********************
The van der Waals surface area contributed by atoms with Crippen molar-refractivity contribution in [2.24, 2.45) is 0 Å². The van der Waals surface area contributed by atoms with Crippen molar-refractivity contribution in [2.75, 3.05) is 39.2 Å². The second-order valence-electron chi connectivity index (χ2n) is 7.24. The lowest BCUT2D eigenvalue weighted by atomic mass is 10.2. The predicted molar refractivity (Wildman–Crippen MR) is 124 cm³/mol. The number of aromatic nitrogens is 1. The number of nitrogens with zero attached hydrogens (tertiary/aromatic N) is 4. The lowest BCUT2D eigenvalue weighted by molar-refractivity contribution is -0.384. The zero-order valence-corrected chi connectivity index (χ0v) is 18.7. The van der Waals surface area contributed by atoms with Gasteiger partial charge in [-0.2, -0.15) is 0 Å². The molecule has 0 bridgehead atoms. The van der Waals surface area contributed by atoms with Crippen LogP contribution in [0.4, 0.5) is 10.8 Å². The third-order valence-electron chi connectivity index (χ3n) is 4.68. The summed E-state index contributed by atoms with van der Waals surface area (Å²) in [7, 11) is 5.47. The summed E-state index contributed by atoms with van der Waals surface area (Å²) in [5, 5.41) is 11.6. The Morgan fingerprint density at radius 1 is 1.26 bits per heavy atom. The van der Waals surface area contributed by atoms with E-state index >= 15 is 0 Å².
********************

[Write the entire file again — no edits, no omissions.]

The van der Waals surface area contributed by atoms with Crippen molar-refractivity contribution in [2.24, 2.45) is 0 Å². The van der Waals surface area contributed by atoms with Crippen molar-refractivity contribution in [2.75, 3.05) is 39.2 Å². The second-order valence-electron chi connectivity index (χ2n) is 7.24. The lowest BCUT2D eigenvalue weighted by atomic mass is 10.2. The predicted molar refractivity (Wildman–Crippen MR) is 124 cm³/mol. The number of aromatic nitrogens is 1. The number of nitrogens with zero attached hydrogens (tertiary/aromatic N) is 4. The lowest BCUT2D eigenvalue weighted by molar-refractivity contribution is -0.384. The zero-order valence-corrected chi connectivity index (χ0v) is 18.7. The van der Waals surface area contributed by atoms with Gasteiger partial charge in [-0.2, -0.15) is 0 Å². The molecule has 0 bridgehead atoms. The van der Waals surface area contributed by atoms with Crippen LogP contribution in [0.4, 0.5) is 10.8 Å². The third-order valence-electron chi connectivity index (χ3n) is 4.68. The summed E-state index contributed by atoms with van der Waals surface area (Å²) in [7, 11) is 5.47. The summed E-state index contributed by atoms with van der Waals surface area (Å²) in [5, 5.41) is 11.6. The Morgan fingerprint density at radius 1 is 1.26 bits per heavy atom. The van der Waals surface area contributed by atoms with E-state index >= 15 is 0 Å².